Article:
Eastern Christmas and Egypt's President

From Web Exclusives

Egypt’s Coptic Christians follow the Julian calendar in celebrating Christmas on January 7th of each year. For the second consecutive year, Egyptian president Abdul-Fattah al-Sisi surprised them with an exceptionally kind gesture, once again personally attending their Coptic Christmas Eve mass and . . . . Continue Reading »

Did Muhammad Perform Miracles?

From Web Exclusives

On Thursday, August 27, 2015, the first part of Iran’s most expensive movie trilogy, “Muhammad, the Messenger of Allah,” opened nationwide in Iran. It took more than eighty months for this movie to be completed. Its primary goal, according to its director Majid Majidi, “is to reclaim the . . . . Continue Reading »

What Can an Old Quranic Parchment Really Show?

From First Thoughts

Birmingham University has announced that it possesses what could be the world’s oldest fragments of the Muslim Holy Quran. We cannot be certain yet whether it is the oldest, as we have other sets of old Qur’anic manuscripts, such as those investigated by IRCICA in Turkey and the palimpsest ones found in the Great Mosque of Sana’a, Yemen, in 1972. But using radiocarbon dating, the Birmingham researchers suggest that this parchment fragment, written on sheep or goat skin, may date to sometime between 568 and 645. This could place this parchment within the first three decades of Islam, taking us back to the days of Muhammad or his immediate followers. Continue Reading »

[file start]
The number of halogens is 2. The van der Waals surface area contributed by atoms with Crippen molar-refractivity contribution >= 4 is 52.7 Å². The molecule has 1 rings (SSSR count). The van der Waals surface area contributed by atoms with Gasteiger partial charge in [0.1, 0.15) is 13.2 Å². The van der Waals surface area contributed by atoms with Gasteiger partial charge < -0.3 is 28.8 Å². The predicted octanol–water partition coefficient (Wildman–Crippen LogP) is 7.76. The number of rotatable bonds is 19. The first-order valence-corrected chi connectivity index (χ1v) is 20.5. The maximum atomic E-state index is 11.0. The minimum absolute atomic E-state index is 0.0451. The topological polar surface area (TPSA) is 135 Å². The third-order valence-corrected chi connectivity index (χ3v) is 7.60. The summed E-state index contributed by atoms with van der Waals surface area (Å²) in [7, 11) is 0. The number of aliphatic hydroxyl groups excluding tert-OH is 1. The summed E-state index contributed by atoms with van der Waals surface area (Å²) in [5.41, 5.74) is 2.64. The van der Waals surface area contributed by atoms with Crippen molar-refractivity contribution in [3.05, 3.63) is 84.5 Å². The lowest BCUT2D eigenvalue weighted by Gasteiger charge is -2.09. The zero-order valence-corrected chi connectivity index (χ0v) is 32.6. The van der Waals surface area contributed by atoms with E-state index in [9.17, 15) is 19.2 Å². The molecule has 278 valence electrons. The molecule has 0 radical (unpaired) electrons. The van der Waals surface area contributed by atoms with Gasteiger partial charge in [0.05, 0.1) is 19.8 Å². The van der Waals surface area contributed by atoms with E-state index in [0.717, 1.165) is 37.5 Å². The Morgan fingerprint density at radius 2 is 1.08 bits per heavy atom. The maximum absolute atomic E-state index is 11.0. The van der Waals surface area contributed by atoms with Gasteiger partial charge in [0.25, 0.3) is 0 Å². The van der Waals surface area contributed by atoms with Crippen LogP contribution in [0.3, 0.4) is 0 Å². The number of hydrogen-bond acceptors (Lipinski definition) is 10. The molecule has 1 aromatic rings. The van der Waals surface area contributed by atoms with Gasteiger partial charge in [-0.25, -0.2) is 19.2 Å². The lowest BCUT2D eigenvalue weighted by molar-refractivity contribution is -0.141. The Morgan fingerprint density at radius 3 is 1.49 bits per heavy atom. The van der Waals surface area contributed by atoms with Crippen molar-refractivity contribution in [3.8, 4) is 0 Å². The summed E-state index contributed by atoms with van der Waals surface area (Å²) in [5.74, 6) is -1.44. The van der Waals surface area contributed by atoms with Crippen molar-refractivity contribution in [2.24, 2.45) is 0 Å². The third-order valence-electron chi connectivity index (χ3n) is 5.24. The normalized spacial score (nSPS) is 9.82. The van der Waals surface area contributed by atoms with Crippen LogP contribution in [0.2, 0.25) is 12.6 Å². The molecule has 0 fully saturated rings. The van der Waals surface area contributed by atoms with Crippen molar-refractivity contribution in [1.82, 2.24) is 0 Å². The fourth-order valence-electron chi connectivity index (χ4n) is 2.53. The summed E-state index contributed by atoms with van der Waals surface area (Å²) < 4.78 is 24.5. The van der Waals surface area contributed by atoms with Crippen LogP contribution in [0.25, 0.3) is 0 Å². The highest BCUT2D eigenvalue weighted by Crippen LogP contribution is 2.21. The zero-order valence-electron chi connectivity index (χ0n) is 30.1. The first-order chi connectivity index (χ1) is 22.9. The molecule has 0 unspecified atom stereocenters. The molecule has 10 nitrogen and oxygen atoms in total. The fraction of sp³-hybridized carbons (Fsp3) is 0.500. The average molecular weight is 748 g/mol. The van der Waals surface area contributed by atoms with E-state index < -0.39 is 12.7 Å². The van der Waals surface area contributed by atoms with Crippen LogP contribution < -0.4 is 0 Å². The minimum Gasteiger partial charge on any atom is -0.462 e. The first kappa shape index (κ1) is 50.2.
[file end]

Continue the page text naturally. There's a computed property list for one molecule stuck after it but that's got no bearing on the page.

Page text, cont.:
Can Islamists Reject Violence?

From First Thoughts

In the 1970s, the radical Islamist organization al-Gamāʿah ­al-Islāmiyah (Islamic Group) stormed onto the scene in Egypt, calling for Egyptians to return to the correct form of Islam by waging jihad and applying Shari’a. However, on July 5, 1997, the Gamāʿah did something extraordinary in the history of radical Islam. It issued “Initiative to Stop the Violence,” a formal statement declaring its renunciation of all violence. Continue Reading »

What Makes ISIS Appealing?

From First Thoughts

With widespread news about ISIS selling kidnapped women and girls as sex slaves, smiting necks of non-Muslims or expelling them from their homes, one would assume that everyone on the planet views ISIS as wicked. Yet not only in the Muslim-majority countries, but also in Europe, Australia, and even the U.S., ISIS has drawn support. The group is obviously successful in continually recruiting Muslim men, women, even children as its members. What in the world makes these individuals love ISIS? Here are three possibilities. Continue Reading »